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Smart contract audits & cybersecurity – Cointelegraph Magazine

TurboToad

Every day this week we’re highlighting one genuine, no bullsh*t, hype free use case for AI in crypto. Today it’s the potential for using AI for smart contract auditing and cybersecurity, we’re so near and yet so far.

TurboToad
AI artwork for the ChatGPT written TurboToad memecoin. (Twitter)

One of the big use cases for AI and crypto in the future is in auditing smart contracts and identifying cybersecurity holes. There’s only one problem — at the moment, GPT-4 sucks at it.

Coinbase tried out ChatGPT’s capabilities for automated token security reviews earlier this year, and in 25% of cases, it wrongly classified high-risk tokens as low-risk.
James Edwards, the lead maintainer for cybersecurity investigator Librehash, believes OpenAI isn’t keen on having the bot used for tasks like this.

“I strongly believe that OpenAI has quietly nerfed some of the bot’s capabilities when it comes to smart contracts for the sake of not having folks rely on their bot explicitly to draw up a deployable smart contract,” he says, explaining that OpenAI likely doesn’t want to be held responsible for any vulnerabilities or exploits.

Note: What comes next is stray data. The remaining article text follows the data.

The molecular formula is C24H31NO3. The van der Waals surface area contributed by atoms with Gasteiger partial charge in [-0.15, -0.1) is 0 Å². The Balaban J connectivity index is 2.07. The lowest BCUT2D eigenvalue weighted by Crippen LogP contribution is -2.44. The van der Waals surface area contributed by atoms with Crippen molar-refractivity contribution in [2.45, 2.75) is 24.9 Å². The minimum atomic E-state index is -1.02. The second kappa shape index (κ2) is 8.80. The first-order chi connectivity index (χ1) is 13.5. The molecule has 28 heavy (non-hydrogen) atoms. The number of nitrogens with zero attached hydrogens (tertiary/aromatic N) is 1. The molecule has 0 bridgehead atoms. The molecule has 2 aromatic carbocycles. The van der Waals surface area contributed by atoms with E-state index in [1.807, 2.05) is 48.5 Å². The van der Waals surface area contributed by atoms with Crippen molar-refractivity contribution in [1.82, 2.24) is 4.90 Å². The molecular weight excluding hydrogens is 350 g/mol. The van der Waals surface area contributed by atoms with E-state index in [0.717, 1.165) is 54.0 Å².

This isn’t to say AI has zero capabilities when it comes to smart contracts. AI Eye spoke with Melbourne digital artist Rhett Mankind back in May. He knew nothing at all about creating smart contracts, but through trial and error and numerous rewrites, was able to get ChatGPT to create a memecoin called Turbo that went on to hit a $100 million market cap.

But as CertiK Chief Security Officer Kang Li points out, while you might get something working with ChatGPT’s help, it’s likely to be full of logical code bugs and potential exploits:

“You write something and ChatGPT helps you build it but because of all these design flaws it may fail miserably when attackers start coming.”

So it’s definitely not good enough for solo smart contract auditing, in which a tiny mistake can see a project drained of tens of millions — though Li says it can be “a helpful tool for people doing code analysis.”

Richard Ma from blockchain security firm Quantstamp…

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